Media Eye - Ben Kosky
Ben Kosky from the Kilburn Times speaks to Vital QPR about the latest developments within the club.
The well-respected journalist runs the rule over the latest developments within Queens Park Rangers, including what he describes as an 'underwhelming appointment` in Paulo Sousa.
After 15 games in charge Rangers boss Iain Dowie was given his marching orders by the Queens Park Rangers board - What is your opinion of this decision?
Absolutely disgraceful, yet entirely predictable. I know many fans were less than convinced Dowie was the right man for the job but, as I wrote at the time of his sacking, that wasn`t the issue. It was a question of whether it should be acceptable for an owner to sack the manager on a whim without even attempting to offer any rational reason for doing so.
Everyone accepts that when results are consistently bad, the manager`s position may come under threat, but Dowie took Rangers to ninth in the table and the last 16 of a major cup competition - neither of which have been regular occurrences for over a decade. So it`s hard to justify on footballing grounds.
Last time you spoke you Vital QPR you described Dowie's appointment as the following:
'Relieved, because it wouldn`t have surprised me to see the owners opt for a 'glamour` manager who matched their plans for the 'brand` but had no coaching experience'
Did your opinion change during his brief tenure, or were you impressed with the former Charlton and Crystal Palace boss?
I thought he did a decent job and had quickly organised the team - especially the defence - very efficiently. I couldn`t have imagined Rangers pulling off results like Norwich and Aston Villa last season.
Several players - Damion Stewart, Gavin Mahon and Dexter Blackstock, for instance - had noticeably raised their standards under Dowie and we`ll never know what might have been achieved if he had been allowed to carry on.
Ironically the owners have now done exactly what I feared by appointing Paulo Sousa - and it was quite clear that no British manager of any calibre was interested in the job anyway, given the conditions they knew would be imposed.
Gareth Ainsworth took brief charge of the side steering the R's to some positive results, most the notably the electric evening at Loftus Road against Birmingham City - were you in favour of giving him the job, or did you view it as a temporary measure?
Gareth is hugely popular at QPR and a terrific motivator - and for me, he would certainly have been a better choice than Sousa because he understands English football and he knows this division.
My understanding is that he was in line for the job until the team lost two games in a row (against Ipswich and Burnley) and, at that point, he fell out of favour with Flavio Briatore, who doesn`t appear to understand that sometimes football teams lose games.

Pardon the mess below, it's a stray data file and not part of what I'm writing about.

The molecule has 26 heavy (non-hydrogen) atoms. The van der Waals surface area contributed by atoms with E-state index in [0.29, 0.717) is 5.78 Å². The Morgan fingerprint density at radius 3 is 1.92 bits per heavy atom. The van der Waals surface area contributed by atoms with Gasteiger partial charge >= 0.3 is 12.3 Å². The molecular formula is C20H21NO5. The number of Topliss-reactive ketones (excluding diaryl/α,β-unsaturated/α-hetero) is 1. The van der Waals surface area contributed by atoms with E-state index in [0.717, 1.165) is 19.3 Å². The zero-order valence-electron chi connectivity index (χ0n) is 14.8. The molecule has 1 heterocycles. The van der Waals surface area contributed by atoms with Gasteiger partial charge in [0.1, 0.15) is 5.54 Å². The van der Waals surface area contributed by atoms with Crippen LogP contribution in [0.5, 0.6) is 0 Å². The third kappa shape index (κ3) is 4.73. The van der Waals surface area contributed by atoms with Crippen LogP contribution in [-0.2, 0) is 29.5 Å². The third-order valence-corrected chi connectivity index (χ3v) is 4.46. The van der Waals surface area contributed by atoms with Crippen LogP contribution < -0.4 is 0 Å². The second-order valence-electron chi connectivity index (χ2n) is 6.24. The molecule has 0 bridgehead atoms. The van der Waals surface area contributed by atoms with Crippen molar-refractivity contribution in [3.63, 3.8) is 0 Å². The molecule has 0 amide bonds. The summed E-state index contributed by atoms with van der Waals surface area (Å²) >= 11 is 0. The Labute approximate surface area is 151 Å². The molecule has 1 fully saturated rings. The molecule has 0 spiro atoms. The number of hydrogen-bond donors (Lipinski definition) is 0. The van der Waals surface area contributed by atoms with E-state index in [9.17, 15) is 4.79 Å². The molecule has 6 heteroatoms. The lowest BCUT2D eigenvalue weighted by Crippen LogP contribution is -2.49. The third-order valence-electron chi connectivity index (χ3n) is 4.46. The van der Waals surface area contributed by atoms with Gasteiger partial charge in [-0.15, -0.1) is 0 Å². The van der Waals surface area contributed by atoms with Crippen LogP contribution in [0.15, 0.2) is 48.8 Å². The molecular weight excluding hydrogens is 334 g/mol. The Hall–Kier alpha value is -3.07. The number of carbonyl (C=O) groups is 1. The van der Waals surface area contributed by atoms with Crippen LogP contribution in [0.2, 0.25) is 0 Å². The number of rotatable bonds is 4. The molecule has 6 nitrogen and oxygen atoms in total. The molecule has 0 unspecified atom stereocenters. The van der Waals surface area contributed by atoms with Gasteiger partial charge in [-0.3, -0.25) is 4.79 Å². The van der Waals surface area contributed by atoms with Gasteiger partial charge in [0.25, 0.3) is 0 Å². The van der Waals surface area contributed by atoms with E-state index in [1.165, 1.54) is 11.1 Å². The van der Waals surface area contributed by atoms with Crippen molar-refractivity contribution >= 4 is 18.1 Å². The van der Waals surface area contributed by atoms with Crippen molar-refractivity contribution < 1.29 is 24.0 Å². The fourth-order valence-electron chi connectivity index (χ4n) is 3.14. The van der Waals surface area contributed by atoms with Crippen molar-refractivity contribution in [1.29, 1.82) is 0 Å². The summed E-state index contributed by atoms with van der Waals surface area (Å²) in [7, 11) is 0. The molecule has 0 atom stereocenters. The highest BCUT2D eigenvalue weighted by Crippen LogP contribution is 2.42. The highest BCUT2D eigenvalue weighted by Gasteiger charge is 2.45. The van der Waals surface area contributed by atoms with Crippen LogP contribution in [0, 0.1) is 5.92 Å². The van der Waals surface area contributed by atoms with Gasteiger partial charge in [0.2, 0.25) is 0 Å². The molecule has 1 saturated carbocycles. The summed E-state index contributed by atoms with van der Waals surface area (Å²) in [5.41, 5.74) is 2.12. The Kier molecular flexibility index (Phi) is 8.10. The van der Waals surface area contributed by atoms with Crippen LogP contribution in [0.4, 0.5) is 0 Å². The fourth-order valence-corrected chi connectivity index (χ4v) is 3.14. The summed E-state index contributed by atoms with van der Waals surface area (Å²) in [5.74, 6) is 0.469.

In a sense I`m glad Gareth didn`t get the job, because I suspect it would have led to his acrimonious departure before too long.
Several were linked with the vacant post in W12, including Roberto Mancini and Terry Venables, was there a preferred candidate in your mind to take the reigns?
Not really, because the Dowie episode meant a line had been crossed and the position of manager/coach was no longer enormously significant.
By that I mean that the only requirement was to find someone who could take training and devise tactics - transfers and team selection would not be part of his job description.
Despite that, I would have preferred someone with experience of English football and ideally Championship football, but that was never likely to happen.
Much has been made of Rangers continental hierarchy and how it works within the English game - what is your opinion of someone external to the management picking the players, and the brash comments of Briatore being shrewd with 'his club' and 'his money'.
Well, I`ve probably made my opinion clear already, but what I will say is that I think the system could work if the 'external` figure were a football man.
That isn`t the case at QPR, of course, and it must be embarrassingly obvious to everyone who`s seen them this season that certain players are selected - and signed in the first place - for non-footballing reasons such as Briatore`s friendship with the president of Real Madrid.
As for the idea of Briatore being shrewd, that might ring true if Rangers weren`t paying off heaven knows how many managers and coaches and indulging in a makeover of the playing squad every six months.
It had been clear since last season that the team were crying out for an experienced goalscorer and instead the club continued to bring in more and more midfield players who just weren`t needed - Parejo, Tommasi and don`t forget Matteo Alberti.
Being shrewd in transfer terms means signing quality instead of quantity, but QPR seem to opt for the reverse every time.
The most recent development has been the appointment of Portuguese legend Paulo Sousa - what do you make of this appointment?
I can`t remember being so underwhelmed by a QPR appointment since Alan Mullery. Sousa seems a smart cookie and clearly has some good ideas on how the game should be played - but ultimately it is a huge gamble and QPR are the guinea pig for his coaching career.
He came in with no experience of club football, let alone the English game, but let`s hope he gets to grips with it quickly. I think it would be a mistake to make comparisons with Luigi de Canio, who was, let`s not forget, an experienced manager.
Finally, you stated as the start of the season that Rangers could hope to finish eighth, has your view changed for better or for worse on the basis of the campaign thus far?
Give or take a place or two, I`d stick with that prediction. The nature of this division makes it entirely possible for Rangers to make the play-offs, but history shows that very few teams win promotion after changing manager mid-season.
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